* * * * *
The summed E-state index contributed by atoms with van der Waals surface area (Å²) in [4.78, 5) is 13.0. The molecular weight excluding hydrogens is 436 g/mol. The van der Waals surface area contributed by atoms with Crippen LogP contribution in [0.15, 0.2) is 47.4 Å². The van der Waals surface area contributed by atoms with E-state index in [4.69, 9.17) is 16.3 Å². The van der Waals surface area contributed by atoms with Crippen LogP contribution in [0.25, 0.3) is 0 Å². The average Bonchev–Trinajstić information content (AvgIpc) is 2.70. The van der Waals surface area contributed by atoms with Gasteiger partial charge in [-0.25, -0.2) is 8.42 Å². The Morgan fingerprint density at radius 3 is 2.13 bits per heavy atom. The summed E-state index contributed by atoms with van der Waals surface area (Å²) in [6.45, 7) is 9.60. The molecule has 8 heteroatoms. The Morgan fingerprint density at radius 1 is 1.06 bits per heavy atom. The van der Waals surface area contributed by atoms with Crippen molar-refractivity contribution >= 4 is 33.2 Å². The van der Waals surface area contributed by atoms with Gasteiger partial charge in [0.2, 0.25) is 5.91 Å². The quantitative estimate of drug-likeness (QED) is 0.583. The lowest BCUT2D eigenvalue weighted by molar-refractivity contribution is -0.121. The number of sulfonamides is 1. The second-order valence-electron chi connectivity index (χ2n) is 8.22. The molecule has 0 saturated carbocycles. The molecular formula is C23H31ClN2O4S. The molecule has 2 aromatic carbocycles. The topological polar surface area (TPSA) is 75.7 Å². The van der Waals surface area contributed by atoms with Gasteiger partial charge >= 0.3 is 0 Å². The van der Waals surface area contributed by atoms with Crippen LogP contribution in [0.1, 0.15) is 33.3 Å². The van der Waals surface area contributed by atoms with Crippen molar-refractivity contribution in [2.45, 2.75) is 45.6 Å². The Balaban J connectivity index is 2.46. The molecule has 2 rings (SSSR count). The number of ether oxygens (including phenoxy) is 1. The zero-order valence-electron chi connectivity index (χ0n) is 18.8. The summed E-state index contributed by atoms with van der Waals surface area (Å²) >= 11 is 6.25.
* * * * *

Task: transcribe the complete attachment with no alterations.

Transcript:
The summed E-state index contributed by atoms with van der Waals surface area (Å²) in [4.78, 5) is 13.0. The molecular weight excluding hydrogens is 436 g/mol. The van der Waals surface area contributed by atoms with Crippen LogP contribution in [0.15, 0.2) is 47.4 Å². The van der Waals surface area contributed by atoms with E-state index in [4.69, 9.17) is 16.3 Å². The van der Waals surface area contributed by atoms with Crippen LogP contribution in [0.25, 0.3) is 0 Å². The average Bonchev–Trinajstić information content (AvgIpc) is 2.70. The van der Waals surface area contributed by atoms with Gasteiger partial charge in [-0.25, -0.2) is 8.42 Å². The Morgan fingerprint density at radius 3 is 2.13 bits per heavy atom. The summed E-state index contributed by atoms with van der Waals surface area (Å²) in [6.45, 7) is 9.60. The molecule has 8 heteroatoms. The Morgan fingerprint density at radius 1 is 1.06 bits per heavy atom. The van der Waals surface area contributed by atoms with Crippen molar-refractivity contribution >= 4 is 33.2 Å². The van der Waals surface area contributed by atoms with Gasteiger partial charge in [0.2, 0.25) is 5.91 Å². The quantitative estimate of drug-likeness (QED) is 0.583. The lowest BCUT2D eigenvalue weighted by molar-refractivity contribution is -0.121. The number of sulfonamides is 1. The second-order valence-electron chi connectivity index (χ2n) is 8.22. The molecule has 0 saturated carbocycles. The molecular formula is C23H31ClN2O4S. The molecule has 2 aromatic carbocycles. The topological polar surface area (TPSA) is 75.7 Å². The van der Waals surface area contributed by atoms with Gasteiger partial charge >= 0.3 is 0 Å². The van der Waals surface area contributed by atoms with Crippen LogP contribution in [0.1, 0.15) is 33.3 Å². The van der Waals surface area contributed by atoms with Crippen molar-refractivity contribution in [2.45, 2.75) is 45.6 Å². The Balaban J connectivity index is 2.46. The molecule has 2 rings (SSSR count). The number of ether oxygens (including phenoxy) is 1. The zero-order valence-electron chi connectivity index (χ0n) is 18.8. The summed E-state index contributed by atoms with van der Waals surface area (Å²) >= 11 is 6.25.